Planning your day is just as important as planning your training. Arrive early so that you give yourself plenty of time to get your kit, food and bike ready. To help you feel less flustered make sure to pack the night before using a check list so that you know you have everything you need. If you’re nervous on event day use 9 Things To Check Before Every Ride as a checklist of sorts.

Fuel throughout

Chris Hall cycling
Ultra endurance cyclist and Pedalsure ambassador Chris Hall knows a thing or two about fuelling for big rides (Credit: Chris Hall)

Making sure that you eat and drink enough is arguably the most important tip on this list. Running out of energy and hitting the wall (a.k.a. ‘bonking’) on a sportive is far from a pleasant experience. Start with a good nutritious breakfast on event day and then plan your feeds throughout the ride.

Use products that you know work for you and that you’ve tried in training, whether that’s gels, bars, fruit or homemade rice cakes. For fuel, eat little and often, and for hydration make sure that you are getting through at least one 500ml bottle every hour. Most events will have feed stations so be sure to stay well-stocked and keep topping your bottles up.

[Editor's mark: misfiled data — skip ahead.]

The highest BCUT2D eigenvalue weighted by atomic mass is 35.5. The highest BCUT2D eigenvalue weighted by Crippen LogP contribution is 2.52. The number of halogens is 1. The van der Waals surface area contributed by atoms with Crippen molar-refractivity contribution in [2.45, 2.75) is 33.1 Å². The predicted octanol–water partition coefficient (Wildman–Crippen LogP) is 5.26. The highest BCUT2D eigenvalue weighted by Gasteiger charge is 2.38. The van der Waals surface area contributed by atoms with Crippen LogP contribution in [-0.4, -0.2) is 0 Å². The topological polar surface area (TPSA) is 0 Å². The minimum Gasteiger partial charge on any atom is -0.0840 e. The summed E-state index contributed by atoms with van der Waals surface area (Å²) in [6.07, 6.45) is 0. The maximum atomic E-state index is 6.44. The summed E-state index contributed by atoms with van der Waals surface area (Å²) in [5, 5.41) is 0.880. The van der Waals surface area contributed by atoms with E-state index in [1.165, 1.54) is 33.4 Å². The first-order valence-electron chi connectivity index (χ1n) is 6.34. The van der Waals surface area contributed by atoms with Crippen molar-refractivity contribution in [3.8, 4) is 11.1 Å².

Don’t under dress

Cycling sportive
The weather can turn quickly, especially in the UK

Turning up in just a jersey and bib shorts is very unwise. Even on a sunny day it’s a good idea to carry an extra layer, it’s the UK after all. Always have a spare rain cape or gilet in your back pocket so that you don’t get caught out by one of our famous summer downpours. Even in the heat you can get cool quickly when stopping at feeds and on long descents so make sure you keep yourself warm.

Pace yourself

It’s easy to get caught up in the excitement of a sportive but make sure you don’t go out too quickly. Break the ride up into manageable chunks so that you can prepare yourself mentally for the challenge. Take it steady at first and then begin to raise the pace towards the end if you have energy left.

Pack a finish bag

Cycling rain bag
You'll be glad you packed a bag by the time you finish

Finish kit is just as important as your ride clothes, especially in bad weather. If you can, make sure that you have a bag with a towel, a plastic bag for your cycling kit and a fresh change of clothes ready for your arrival.

Have fun

Above all else, make sure that you have fun and stay safe. You want to enjoy your first event, no matter how long it takes you – it is not a race. Completing a sportive can be hugely rewarding and you may even come away with a memento to remember the day. Before too long you will have been bitten by the sportive bug and be scouring the internet and cycling magazines for your next challenge.

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With cycling insurance from Pedalsure, you'll be covered for sportives and charity rides as standard. On top of that you can choose to add things like personal injury cover, third-party liability cover, racing cover and more. Get a quote today.